Not long ago I found my son in a soaking wet t-shirt.
He wasn’t fresh out of the pool or a hurricane. He was at school. All the kids were playing together on the playground yet I noticed my son was the only one who looked like an NFL coach after a Super Bowl win.
“What happened to your shirt?” I asked.
“So-and-so rambunctious schoolmate” – not his words exactly – “spit water on me from the water fountain,” he replied. I looked at the kid with a mouth capable of biblical deluge.
“Did you tell the teacher?” I asked loudly for benefit of said teacher’s ears. My eyes scanned the lineup of public educators.
“Yes,” he said, and diligently pointed to the very teacher he told.
Catching glimpse of his little accusing finger, the teacher obliged with a slight confession. “He did tell me he got wet,” she said to me, “but he didn’t tell me how.”
Now, I’m no kindergarten cop, but I do know that it’s highly unlikely a kid isn’t going to tell how something upsetting happened to him if he isn’t the culprit of it happening. And what if he didn’t really tell her how it happened, does that mean he should still be sitting there in a wet shirt when he has two dry ones in his cubby?
“I see,” I replied and brought my son inside and changed his shirt.
Suddenly, said teacher appeared and spoke directly into the eyes of my son who was cradled now in my arms. “Next time, tell me what happened. If you don’t tell me how can I help you? Ok, (my son’s name)?” She paused then added, “I love you.” My son, seemingly perplexed but believing, said he loved her, too. I nearly keeled.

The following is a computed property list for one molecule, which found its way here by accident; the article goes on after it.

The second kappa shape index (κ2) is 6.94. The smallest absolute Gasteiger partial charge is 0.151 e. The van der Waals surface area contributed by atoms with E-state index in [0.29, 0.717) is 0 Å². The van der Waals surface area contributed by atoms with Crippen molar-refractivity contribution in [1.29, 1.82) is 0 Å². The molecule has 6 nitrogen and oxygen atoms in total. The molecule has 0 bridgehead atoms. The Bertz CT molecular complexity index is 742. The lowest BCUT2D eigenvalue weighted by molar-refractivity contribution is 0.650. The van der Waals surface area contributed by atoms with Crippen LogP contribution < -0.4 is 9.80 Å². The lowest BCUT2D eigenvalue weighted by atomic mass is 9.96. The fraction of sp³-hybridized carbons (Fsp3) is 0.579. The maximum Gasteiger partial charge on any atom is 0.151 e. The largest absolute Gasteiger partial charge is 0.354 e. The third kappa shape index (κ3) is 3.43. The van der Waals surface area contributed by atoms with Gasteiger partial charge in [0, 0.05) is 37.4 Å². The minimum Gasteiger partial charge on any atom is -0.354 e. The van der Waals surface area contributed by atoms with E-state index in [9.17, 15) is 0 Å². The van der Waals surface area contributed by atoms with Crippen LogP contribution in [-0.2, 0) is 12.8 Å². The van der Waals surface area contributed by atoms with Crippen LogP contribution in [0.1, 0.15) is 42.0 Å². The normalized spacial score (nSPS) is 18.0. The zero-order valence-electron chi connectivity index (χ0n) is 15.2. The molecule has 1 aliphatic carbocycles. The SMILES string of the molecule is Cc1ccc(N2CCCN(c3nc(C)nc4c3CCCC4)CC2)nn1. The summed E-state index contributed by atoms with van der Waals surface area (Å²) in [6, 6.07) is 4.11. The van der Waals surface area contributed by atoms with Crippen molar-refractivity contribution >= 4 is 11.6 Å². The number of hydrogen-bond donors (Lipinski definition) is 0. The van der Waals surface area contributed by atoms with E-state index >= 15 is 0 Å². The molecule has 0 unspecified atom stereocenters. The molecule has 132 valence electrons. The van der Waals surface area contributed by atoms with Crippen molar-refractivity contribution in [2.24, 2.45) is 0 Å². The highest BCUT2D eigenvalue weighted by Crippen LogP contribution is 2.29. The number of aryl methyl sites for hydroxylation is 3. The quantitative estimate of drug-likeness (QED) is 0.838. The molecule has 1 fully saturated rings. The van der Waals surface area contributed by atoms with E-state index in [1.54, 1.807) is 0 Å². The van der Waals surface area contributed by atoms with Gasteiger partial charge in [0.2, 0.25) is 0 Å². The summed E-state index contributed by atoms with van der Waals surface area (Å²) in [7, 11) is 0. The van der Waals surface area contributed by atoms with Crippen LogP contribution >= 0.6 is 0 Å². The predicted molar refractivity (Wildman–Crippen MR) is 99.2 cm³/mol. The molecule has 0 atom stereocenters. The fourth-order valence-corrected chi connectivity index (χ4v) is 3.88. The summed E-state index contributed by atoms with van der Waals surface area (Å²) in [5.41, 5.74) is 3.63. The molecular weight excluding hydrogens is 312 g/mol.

Stop! In the name of love.
I can take a lengthy swallow and digest the last two infractions – the little white lie, the failure to simply change a wet shirt. But, “I love you?” Please. Parent pandering aside, only say you love my kid if you mean it. When you toss those words around like Tiger Woods, it’s like trampling on love itself. People die for love. People live for love. Some say it’s all you need. Let’s keep “I love you” for the authentic moments, the ones that truly reflect our deepest, heartfelt feelings. Let my child understand love for what it truly is ~ don’t tell him you love him unless you really do.
Disillusionment should be saved for high school.
© Jennifer Dowd